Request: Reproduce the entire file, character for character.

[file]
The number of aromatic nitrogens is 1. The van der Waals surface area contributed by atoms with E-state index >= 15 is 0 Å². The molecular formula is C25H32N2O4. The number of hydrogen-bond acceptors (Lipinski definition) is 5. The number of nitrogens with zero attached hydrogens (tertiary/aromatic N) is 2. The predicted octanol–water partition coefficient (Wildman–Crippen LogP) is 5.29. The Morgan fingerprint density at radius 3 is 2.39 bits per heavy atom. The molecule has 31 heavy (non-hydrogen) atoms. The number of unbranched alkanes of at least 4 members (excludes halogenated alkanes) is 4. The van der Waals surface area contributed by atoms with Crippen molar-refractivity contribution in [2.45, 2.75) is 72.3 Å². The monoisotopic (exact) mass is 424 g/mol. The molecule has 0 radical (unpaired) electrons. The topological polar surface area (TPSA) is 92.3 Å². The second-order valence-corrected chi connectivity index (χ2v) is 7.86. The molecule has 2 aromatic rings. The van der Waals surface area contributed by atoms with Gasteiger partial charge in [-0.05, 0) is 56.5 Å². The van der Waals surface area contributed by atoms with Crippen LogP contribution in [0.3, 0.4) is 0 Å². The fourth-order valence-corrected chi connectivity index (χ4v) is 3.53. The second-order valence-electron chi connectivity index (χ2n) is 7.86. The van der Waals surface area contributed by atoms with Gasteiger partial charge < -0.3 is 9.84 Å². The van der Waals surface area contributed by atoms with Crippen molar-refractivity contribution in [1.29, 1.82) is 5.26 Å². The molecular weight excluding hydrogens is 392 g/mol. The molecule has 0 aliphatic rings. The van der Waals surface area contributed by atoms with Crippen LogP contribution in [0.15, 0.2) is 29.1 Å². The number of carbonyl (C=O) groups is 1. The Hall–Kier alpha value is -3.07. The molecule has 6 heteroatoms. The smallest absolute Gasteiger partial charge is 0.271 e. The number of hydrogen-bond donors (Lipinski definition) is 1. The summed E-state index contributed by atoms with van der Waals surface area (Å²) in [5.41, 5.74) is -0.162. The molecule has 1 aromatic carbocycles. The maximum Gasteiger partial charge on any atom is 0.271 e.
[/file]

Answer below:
The number of aromatic nitrogens is 1. The van der Waals surface area contributed by atoms with E-state index >= 15 is 0 Å². The molecular formula is C25H32N2O4. The number of hydrogen-bond acceptors (Lipinski definition) is 5. The number of nitrogens with zero attached hydrogens (tertiary/aromatic N) is 2. The predicted octanol–water partition coefficient (Wildman–Crippen LogP) is 5.29. The Morgan fingerprint density at radius 3 is 2.39 bits per heavy atom. The molecule has 31 heavy (non-hydrogen) atoms. The number of unbranched alkanes of at least 4 members (excludes halogenated alkanes) is 4. The van der Waals surface area contributed by atoms with Crippen molar-refractivity contribution in [2.45, 2.75) is 72.3 Å². The monoisotopic (exact) mass is 424 g/mol. The molecule has 0 radical (unpaired) electrons. The topological polar surface area (TPSA) is 92.3 Å². The second-order valence-corrected chi connectivity index (χ2v) is 7.86. The molecule has 2 aromatic rings. The van der Waals surface area contributed by atoms with Gasteiger partial charge in [-0.05, 0) is 56.5 Å². The van der Waals surface area contributed by atoms with Crippen LogP contribution in [0.3, 0.4) is 0 Å². The fourth-order valence-corrected chi connectivity index (χ4v) is 3.53. The second-order valence-electron chi connectivity index (χ2n) is 7.86. The van der Waals surface area contributed by atoms with Gasteiger partial charge < -0.3 is 9.84 Å². The van der Waals surface area contributed by atoms with Crippen molar-refractivity contribution in [1.29, 1.82) is 5.26 Å². The molecular weight excluding hydrogens is 392 g/mol. The molecule has 0 aliphatic rings. The van der Waals surface area contributed by atoms with Crippen LogP contribution in [0.15, 0.2) is 29.1 Å². The number of carbonyl (C=O) groups is 1. The Hall–Kier alpha value is -3.07. The molecule has 6 heteroatoms. The smallest absolute Gasteiger partial charge is 0.271 e. The number of hydrogen-bond donors (Lipinski definition) is 1. The summed E-state index contributed by atoms with van der Waals surface area (Å²) in [5.41, 5.74) is -0.162. The molecule has 1 aromatic carbocycles. The maximum Gasteiger partial charge on any atom is 0.271 e.